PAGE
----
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Source: Greg J. Duncan and Richard J Murnane, “Introduction: The American Dream, Then and Now,” in Whither Opportunity: Rising Inequality, Schools, and.

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Presentation on theme: "Source: Greg J. Duncan and Richard J Murnane, “Introduction: The American Dream, Then and Now,” in Whither Opportunity: Rising Inequality, Schools, and."— Presentation transcript:

1 Source: Greg J. Duncan and Richard J Murnane, “Introduction: The American Dream, Then and Now,” in Whither Opportunity: Rising Inequality, Schools, and Children’s Life Chances, edited by Greg J. Duncan and Richard Murnane, 11. New York: Russell Sage Foundation, Authors’ calculations based on Consumer Expenditure Surveys, U.S. Bureau of Labor Statistics. Amount Spent Per Year on Enrichment

2 “Communities where student poverty is rare tend to have well- funded schools, whereas schools in communities where student poverty is rampant tend to receive much less funding.” A Research Synthesis / Unequal School Funding in the United States Bruce J. Biddle and David C. Berliner More Funding for Some

3 Triple Inequality Money In-School Resources Out-of-School Resources

4 What is the Opportunity Gap in Learning Outside the Classroom ? Thousands of low-income students experience Inconsistent access to educational supports Programs that are punitive Curriculum that doesn’t differ from their school day learning Few opportunities to pursue their passions Little family-oriented experiences Little literacy-oriented experiences How do we provide afterschool and summer learning opportunities that are high-quality, replicable and scalable?

5 BIG Idea Big Thought’s mission is to make imagination a part of everyday learning. We innovate education to draw students in to learning, thereby helping them succeed

6 What is So Exciting About Out of School Time? “This is the closest it gets to real teaching, to real school.” -Thriving Minds Summer Instructor Pacing Curriculum Staffing Focus Parental Involvement School Culture

7 Exploratory Project-based Hands-on Combines math, science, and technology with arts and culture Creative Career and personal development Focuses on students’ individuality and “spark” Provides a variety of opportunities in diverse environments Engaging Created and implemented in partnership with multiple stakeholders Shared vision of success and shared goals Collaborative What Do Thriving Minds Program Look Like?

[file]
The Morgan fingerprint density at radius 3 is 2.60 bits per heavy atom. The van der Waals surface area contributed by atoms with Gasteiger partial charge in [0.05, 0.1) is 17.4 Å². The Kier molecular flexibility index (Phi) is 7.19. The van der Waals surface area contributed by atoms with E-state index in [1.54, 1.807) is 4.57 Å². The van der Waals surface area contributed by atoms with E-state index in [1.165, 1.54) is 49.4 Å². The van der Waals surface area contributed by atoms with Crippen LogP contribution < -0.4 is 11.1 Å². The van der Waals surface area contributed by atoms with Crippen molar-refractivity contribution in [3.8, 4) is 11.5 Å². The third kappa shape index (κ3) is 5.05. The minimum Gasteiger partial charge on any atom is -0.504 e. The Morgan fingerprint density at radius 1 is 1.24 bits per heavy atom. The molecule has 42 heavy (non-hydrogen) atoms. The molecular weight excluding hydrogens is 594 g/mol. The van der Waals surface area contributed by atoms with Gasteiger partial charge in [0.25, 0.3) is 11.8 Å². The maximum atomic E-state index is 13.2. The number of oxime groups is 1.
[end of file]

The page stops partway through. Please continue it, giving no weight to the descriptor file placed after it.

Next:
8 What Does Creativity Look Like? Integrated and Active/Hands-On A student learning a new dance works with a teaching artist … Who explicitly connects fractions to whole turns and quarter steps Community Focused A Student in West Dallas learns of the achievements of Latino architect Santiago Calatrava Creative activities tie-in to school day curriculum and are observed for quality Rigorous

9 What Does Engagement Look Like? RelevantExperientialEngaged I want to use it later It will benefit me in my career/life It makes sense to me I’m making something I’m meeting new people I’m seeing places I’ve never seen Improved academics Improved Developmental Assets Increased chance of staying in school

10 *Research conducted in partnership with Dallas ISD Evaluation and Accountability and WolfBrown, using a rubric based on the Principles of Learning developed by the Institute for Learning, the National Standards for Arts Education, and the Framework for 21 st Century Learning, developed by the Partnership for 21 st Century Learning Skills. Percentage of High-Impact Learning* Occurring in Thriving Minds Thriving Minds Success

11 Thriving Minds Afterschool Student Progress Thriving Minds Afterschool TAKS Reading Passing Rates Thriving Minds Afterschool TAKS Math Passing Rates Reading Score 2010 Reading Score 2011 Math Score 2010 Math Score 2011 Thriving Minds Summer TAKS Score Improvements T= Terms, which includes fall, spring and summer, taken from Thriving Minds students participated in the study.

12 What Does Collaboration Look Like? Thriving Minds Summer 6,000 elementary students and 1,350 middle school students served at more than 13 Dallas locations 1,000 elementary and middle school students served in 10 cultural centers and community sites 58 juveniles on probation received and eight-week theater and fine arts residency 1,400 rising third graders studied by researchers to determine how Dallas Children are faring against summer learning loss 900 educators, including 250 artists and nonprofit staff, instructed Dallas kids 175 hours of professional development provided for instructors

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14 Who Paid For What: Thriving Minds Summer Camps Dallas ISD Types of Funds General Operating Funds Temporary ESL (TESL) Texas Department of Agriculture Texas Education Agency Title One Title Two Covers: Classroom teachers School administration Custodial Services Facilities Transportation General Supplies The City of Dallas Types of Funds General Operating Funds Office of Cultural Affairs Covers: Cultural Facilities Community Instructors Private Funds Types of Funds Local, State and National Foundations Local, State and National Public Funds Local Private Funders Covers: Specialized Instructors Mission-oriented work Value-add components Innovative projects

15 Sustainability Challenges Leadership Changes occur frequently Sometimes leadership falls out of favor Private Funds Have a short lifespan Cannot scale effectively Public Funds Are not dependable past their grant cycle Public Needs Organization must realign work with innovation and flexibility


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